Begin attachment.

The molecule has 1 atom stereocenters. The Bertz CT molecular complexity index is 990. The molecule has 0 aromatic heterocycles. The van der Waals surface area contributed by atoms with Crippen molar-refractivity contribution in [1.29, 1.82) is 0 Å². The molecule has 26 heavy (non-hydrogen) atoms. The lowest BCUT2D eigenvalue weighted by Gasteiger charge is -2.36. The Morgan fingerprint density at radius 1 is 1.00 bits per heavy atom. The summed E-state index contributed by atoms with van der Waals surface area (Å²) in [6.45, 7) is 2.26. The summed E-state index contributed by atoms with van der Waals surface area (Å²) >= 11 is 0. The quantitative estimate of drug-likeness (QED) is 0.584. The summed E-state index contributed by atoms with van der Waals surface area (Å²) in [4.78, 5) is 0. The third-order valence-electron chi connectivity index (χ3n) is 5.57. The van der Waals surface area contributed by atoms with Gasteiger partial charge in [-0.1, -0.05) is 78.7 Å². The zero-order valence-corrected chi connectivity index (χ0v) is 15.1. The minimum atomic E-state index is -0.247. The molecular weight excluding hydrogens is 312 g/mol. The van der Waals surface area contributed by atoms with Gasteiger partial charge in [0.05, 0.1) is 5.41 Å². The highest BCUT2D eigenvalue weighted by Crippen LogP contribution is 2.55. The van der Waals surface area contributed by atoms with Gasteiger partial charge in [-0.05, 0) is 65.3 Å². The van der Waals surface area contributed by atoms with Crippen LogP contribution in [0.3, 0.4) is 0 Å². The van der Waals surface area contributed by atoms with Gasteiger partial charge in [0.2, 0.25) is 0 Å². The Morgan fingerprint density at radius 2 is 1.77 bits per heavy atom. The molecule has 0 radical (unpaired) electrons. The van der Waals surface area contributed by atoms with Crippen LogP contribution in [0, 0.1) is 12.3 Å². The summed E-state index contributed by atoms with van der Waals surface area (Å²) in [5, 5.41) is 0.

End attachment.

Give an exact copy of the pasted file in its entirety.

The molecule has 1 atom stereocenters. The Bertz CT molecular complexity index is 990. The molecule has 0 aromatic heterocycles. The van der Waals surface area contributed by atoms with Crippen molar-refractivity contribution in [1.29, 1.82) is 0 Å². The molecule has 26 heavy (non-hydrogen) atoms. The lowest BCUT2D eigenvalue weighted by Gasteiger charge is -2.36. The Morgan fingerprint density at radius 1 is 1.00 bits per heavy atom. The summed E-state index contributed by atoms with van der Waals surface area (Å²) in [6.45, 7) is 2.26. The summed E-state index contributed by atoms with van der Waals surface area (Å²) >= 11 is 0. The quantitative estimate of drug-likeness (QED) is 0.584. The summed E-state index contributed by atoms with van der Waals surface area (Å²) in [4.78, 5) is 0. The third-order valence-electron chi connectivity index (χ3n) is 5.57. The van der Waals surface area contributed by atoms with Gasteiger partial charge in [-0.1, -0.05) is 78.7 Å². The zero-order valence-corrected chi connectivity index (χ0v) is 15.1. The minimum atomic E-state index is -0.247. The molecular weight excluding hydrogens is 312 g/mol. The van der Waals surface area contributed by atoms with Gasteiger partial charge in [0.05, 0.1) is 5.41 Å². The highest BCUT2D eigenvalue weighted by Crippen LogP contribution is 2.55. The van der Waals surface area contributed by atoms with Gasteiger partial charge in [-0.05, 0) is 65.3 Å². The van der Waals surface area contributed by atoms with Crippen LogP contribution in [0.3, 0.4) is 0 Å². The van der Waals surface area contributed by atoms with Gasteiger partial charge in [0.2, 0.25) is 0 Å². The Morgan fingerprint density at radius 2 is 1.77 bits per heavy atom. The molecule has 0 radical (unpaired) electrons. The van der Waals surface area contributed by atoms with Crippen LogP contribution in [0, 0.1) is 12.3 Å². The summed E-state index contributed by atoms with van der Waals surface area (Å²) in [5, 5.41) is 0.